The movement toward alignment of Alumni and Development functions has been validated by the recent Voluntary Alumni Engagement in Support of Education (VAESE) benchmarking study, which reported that two-thirds of alumni offices are either fully integrated with Development, or working toward integration. Yet in the same study, alumni directors expressed a concern that lifelong alumni engagement may suffer because of a growing emphasis on short-term fundraising. Coincidental or not, the subject of whether Alumni Relations is becoming subordinate to Development has gained noticeable traction.
This can be a touchy subject. Alumni relations offices are dedicated to fully and purposefully engaging the alumni body on a continuum to advance the institution – and by doing so, strengthening their role on campus as a key advancement partner. Yet there is a fear that these efforts are becoming marginalized. “We used to be considered marketers of the university,” said Howard Wolf, head of the Stanford Alumni Association. “Now, it seems we’re becoming the marketing wing of the Annual Fund.”
Optimally, all parties under the advancement umbrella – and I’m including institutional leadership in this discussion – must adopt an uncompromisingly holistic view of the broad-reaching impact of the alumni body. Alumni are lifelong stakeholders that should be cultivated as a vital institutional asset – and this goes far beyond their value as a donor base.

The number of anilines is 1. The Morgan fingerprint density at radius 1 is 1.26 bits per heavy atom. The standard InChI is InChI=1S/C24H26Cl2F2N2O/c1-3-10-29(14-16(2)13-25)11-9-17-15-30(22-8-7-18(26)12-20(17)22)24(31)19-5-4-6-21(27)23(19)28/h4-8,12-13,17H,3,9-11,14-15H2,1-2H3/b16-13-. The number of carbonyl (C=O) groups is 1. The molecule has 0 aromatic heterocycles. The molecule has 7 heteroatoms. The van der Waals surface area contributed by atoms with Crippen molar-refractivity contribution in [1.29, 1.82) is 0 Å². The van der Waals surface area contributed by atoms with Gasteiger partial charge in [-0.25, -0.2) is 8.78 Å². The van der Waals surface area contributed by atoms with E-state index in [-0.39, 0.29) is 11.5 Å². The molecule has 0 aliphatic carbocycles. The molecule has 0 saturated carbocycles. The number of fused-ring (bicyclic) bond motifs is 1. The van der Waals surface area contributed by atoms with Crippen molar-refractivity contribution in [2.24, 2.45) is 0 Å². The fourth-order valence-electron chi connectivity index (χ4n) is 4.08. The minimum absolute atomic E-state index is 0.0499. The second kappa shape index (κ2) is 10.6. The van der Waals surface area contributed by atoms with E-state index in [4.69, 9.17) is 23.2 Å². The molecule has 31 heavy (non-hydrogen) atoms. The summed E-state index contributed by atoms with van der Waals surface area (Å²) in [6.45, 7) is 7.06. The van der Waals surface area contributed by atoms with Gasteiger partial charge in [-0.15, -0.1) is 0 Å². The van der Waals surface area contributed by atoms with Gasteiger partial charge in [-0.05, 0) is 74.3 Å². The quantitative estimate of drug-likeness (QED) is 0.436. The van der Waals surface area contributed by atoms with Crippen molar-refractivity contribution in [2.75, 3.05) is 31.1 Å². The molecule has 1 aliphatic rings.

Do some chief development officers view alumni only through the lens of major gift potential (or at the very least, from the standpoint of annual participation rate)? No doubt. And it’s a good bet that many institutional CEOs see things similarly: for both, the predominant metric on their “scorecard” is the amount of dollars raised. But to downplay the broad role of the alumni office – with its ability to mobilize vast numbers of graduates in an organized manner for the purposes of recruitment, advocacy, career support and goodwill – would be extraordinarily short-sighted. Alumni – particularly recent grads – want to feel that they’re valued by their alma mater. But what does it say about institutional priorities when, according to the VAESE study, more than 80 percent of alumni receive at least one gift solicitation within their first year of graduating?
On the other hand, do some alumni directors fail to appreciate the impact of their efforts to connect and engage alumni? Absolutely, and this is equally short-sighted. Chapter and reunion events are held for what purpose? To what degree are these active alumni being asked to make their institution stronger? A 10 percent increase in Homecoming attendance is a fairly hollow metric unless the advancement team works collaboratively to cultivate these alums that have returned to campus and who depart the weekend feeling energized about their institution. The fact that engaged alumni tend to be far more likely to make a gift (as substantiated by a growing body of empirical data) should, to some degree, impact alumni relations programming and communications strategies.
There are two knowns: One, institutional pressure to raise funds is intense. Two, the institution cannot succeed without a vibrant and engaged alumni body. The contemporary advancement professional adopts this broad view. This isn’t about turf, nor is it a “donor-first” approach. It’s about connecting alumni in a collaborative, coordinated approach between Alumni Relations and Development regardless of the organizational model. The result will come in terms of meaningful, impactful, sustainable ways that strengthen the institution – financially and otherwise – while serving the needs of its graduates.